The collapse of Lehmans Brothers and MF Global outlined commercial challenges in respect of client assets and client money, including the role of regulated investment firms, the regulator, administrators and external auditors and focused attention on the management and protection of client money and assets, to avoid the impact of an insolvency.

Following a detailed review by the Financial Conduct Authority (the FCA) of its legislative framework, the FCA introduced significant changes to the rules that govern investment firm’s conduct when handling client money and custody assets, aimed at improving firm’s systems and controls around segregation, record keeping and reconciliations. Amongst other things, investment firms will need to provide the FCA with clear reporting of how their funds are being handled and where the assets are located.

These regulatory changes are being implemented in three phases by way of amendments to the Client Assets Sourcebook (CASS). The first phase was implemented in 1 July 2014, with the second and third phases to be effective from 1 December 2014 and 1 June 2015 respectively. In many cases, the 1 December deadline applies the changes to the rules to new clients and the 1 June 2015 applies to changes to the rules to existing clients.

The phased approach is designed to allow investment firms more time to implement the changes. But even with the phased in approach, the timescales remain challenging and some investment firms may decide to implement the changes for both new and existing clients at the same time.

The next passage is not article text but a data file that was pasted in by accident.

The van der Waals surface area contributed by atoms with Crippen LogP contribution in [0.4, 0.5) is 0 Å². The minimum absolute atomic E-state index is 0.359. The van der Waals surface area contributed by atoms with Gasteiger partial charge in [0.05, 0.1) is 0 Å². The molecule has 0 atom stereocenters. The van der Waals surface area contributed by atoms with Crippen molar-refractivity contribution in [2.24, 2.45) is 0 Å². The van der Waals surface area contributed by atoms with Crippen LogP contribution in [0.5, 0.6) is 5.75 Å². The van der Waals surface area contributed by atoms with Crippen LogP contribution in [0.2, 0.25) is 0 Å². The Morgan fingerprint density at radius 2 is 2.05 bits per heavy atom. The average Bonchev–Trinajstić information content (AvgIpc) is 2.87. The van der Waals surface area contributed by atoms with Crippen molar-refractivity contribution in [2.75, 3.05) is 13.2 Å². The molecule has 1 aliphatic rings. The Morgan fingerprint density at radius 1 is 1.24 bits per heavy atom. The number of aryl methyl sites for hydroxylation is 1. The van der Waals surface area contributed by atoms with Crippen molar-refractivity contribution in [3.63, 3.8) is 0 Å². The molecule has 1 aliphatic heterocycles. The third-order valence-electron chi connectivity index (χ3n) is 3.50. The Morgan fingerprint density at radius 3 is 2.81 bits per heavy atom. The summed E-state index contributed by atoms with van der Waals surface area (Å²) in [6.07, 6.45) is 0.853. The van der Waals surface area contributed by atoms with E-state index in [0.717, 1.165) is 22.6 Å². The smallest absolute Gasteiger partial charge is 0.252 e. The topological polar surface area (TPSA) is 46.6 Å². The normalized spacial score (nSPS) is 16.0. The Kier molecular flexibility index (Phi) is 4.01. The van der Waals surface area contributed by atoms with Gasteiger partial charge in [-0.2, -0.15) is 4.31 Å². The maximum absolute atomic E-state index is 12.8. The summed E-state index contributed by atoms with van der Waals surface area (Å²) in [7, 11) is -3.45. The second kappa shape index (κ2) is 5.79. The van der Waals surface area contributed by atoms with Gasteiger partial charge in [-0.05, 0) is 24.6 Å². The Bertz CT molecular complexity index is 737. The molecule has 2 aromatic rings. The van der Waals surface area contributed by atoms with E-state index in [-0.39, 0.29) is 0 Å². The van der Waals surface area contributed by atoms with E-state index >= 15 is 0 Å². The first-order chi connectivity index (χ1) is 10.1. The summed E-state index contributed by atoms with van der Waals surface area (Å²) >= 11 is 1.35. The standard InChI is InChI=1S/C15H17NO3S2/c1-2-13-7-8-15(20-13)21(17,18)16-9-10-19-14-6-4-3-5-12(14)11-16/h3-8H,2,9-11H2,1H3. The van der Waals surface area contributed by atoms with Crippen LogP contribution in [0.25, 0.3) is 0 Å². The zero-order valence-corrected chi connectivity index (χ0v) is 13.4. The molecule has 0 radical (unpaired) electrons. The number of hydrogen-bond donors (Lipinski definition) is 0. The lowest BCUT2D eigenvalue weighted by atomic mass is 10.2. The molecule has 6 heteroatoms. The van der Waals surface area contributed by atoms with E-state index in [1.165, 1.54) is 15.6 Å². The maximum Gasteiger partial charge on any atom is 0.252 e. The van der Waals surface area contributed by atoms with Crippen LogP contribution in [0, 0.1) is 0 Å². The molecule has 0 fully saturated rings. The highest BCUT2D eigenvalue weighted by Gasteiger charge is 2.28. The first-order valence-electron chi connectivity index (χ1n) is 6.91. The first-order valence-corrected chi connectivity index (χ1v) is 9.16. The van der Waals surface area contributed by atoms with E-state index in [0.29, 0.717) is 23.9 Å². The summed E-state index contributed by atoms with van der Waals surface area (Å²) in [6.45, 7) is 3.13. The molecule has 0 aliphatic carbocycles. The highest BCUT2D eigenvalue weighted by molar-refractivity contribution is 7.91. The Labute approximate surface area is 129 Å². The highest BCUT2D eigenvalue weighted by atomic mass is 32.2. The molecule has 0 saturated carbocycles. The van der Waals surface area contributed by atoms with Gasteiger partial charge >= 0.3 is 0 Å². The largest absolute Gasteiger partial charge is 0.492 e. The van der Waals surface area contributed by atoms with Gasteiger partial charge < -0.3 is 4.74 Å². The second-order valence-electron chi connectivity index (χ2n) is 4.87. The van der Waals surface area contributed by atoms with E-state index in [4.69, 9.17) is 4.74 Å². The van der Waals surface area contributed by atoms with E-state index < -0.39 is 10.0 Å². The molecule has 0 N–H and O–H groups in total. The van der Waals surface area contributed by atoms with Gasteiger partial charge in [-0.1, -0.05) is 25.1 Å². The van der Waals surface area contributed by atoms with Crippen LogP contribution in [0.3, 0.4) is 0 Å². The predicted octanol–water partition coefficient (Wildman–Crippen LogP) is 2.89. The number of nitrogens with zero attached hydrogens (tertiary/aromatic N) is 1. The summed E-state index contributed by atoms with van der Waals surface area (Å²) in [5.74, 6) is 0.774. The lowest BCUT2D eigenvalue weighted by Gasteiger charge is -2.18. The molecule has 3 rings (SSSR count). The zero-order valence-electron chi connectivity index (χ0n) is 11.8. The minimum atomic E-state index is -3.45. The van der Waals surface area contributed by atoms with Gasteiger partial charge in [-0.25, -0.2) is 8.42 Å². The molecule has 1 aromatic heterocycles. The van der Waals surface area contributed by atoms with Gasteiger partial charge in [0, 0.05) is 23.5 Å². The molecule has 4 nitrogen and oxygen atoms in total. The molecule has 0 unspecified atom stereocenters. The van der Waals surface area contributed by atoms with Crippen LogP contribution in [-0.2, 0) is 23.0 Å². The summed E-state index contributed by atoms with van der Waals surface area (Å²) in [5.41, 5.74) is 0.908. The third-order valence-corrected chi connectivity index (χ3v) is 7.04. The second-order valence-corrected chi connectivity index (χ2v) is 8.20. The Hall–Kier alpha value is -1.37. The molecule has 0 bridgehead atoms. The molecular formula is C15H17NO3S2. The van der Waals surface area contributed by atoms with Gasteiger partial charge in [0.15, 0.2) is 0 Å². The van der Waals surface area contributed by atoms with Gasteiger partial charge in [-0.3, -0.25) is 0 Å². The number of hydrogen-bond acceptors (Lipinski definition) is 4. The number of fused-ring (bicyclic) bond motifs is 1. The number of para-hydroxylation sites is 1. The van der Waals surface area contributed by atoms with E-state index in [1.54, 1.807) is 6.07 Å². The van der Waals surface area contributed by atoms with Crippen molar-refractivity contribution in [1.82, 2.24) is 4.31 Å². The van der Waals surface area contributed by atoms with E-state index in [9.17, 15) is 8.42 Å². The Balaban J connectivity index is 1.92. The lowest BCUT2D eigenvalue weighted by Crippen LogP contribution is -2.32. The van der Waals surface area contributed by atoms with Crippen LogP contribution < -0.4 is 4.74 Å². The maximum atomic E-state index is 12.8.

Implementation of the changes will be a costly affair for investment firms and must be implemented effectively and within the time limits specified. Fines for non-compliance with the rules are likely to be tough and there is likely to be little sympathy for misinterpretations of the rules or for non compliance within the deadlines.

This client alert highlights some of the key forthcoming provisions that will, for most affected investment firms, necessitate changes to their internal policies and client facing documentation.

Changes applicable to both client money and custody assets Whilst the rules in many instances will provide for more stringent conditions to be observed by investment firms, certain sections of the CASS rules are being liberalised.

Investment firms will be permitted to transfer unclaimed client money or custody assets to a registered charity if there has been no activity on the client’s account for at least six years for a bank account and more than twelve years for a custody account. The investment firm must take reasonable steps to return the unclaimed assets to the client and if such attempts are unsuccessful then it will be allowed give the proceeds to a registered charity. This change helps deal with unclaimed client funds, such as dividends on shares or manufactured income from stocklending activities and stops investment firms holding them as client money indefinitely.

From 1 December 2014, an investment firm will have a number of methods at their disposal to transfer client money to a third party during the course of the firm transferring its business, thereby ensuring that the money in question will cease to be client money. To do so, it may either (i) obtain consent from each affected client; or (ii) provide for such a right in its terms of business. Consent will not be required where the monies held amount to less than £25 for a retail client and £100 for other clients but where there is a right in the terms of business or this de minimis carve out is relied upon the FCA must be notified seven days before and the relevant client seven days after the transfer.

Modified client money rules A number of CASS rules have been amended to strengthen protections afforded to clients by requiring investment firms to segregate client money. In particular: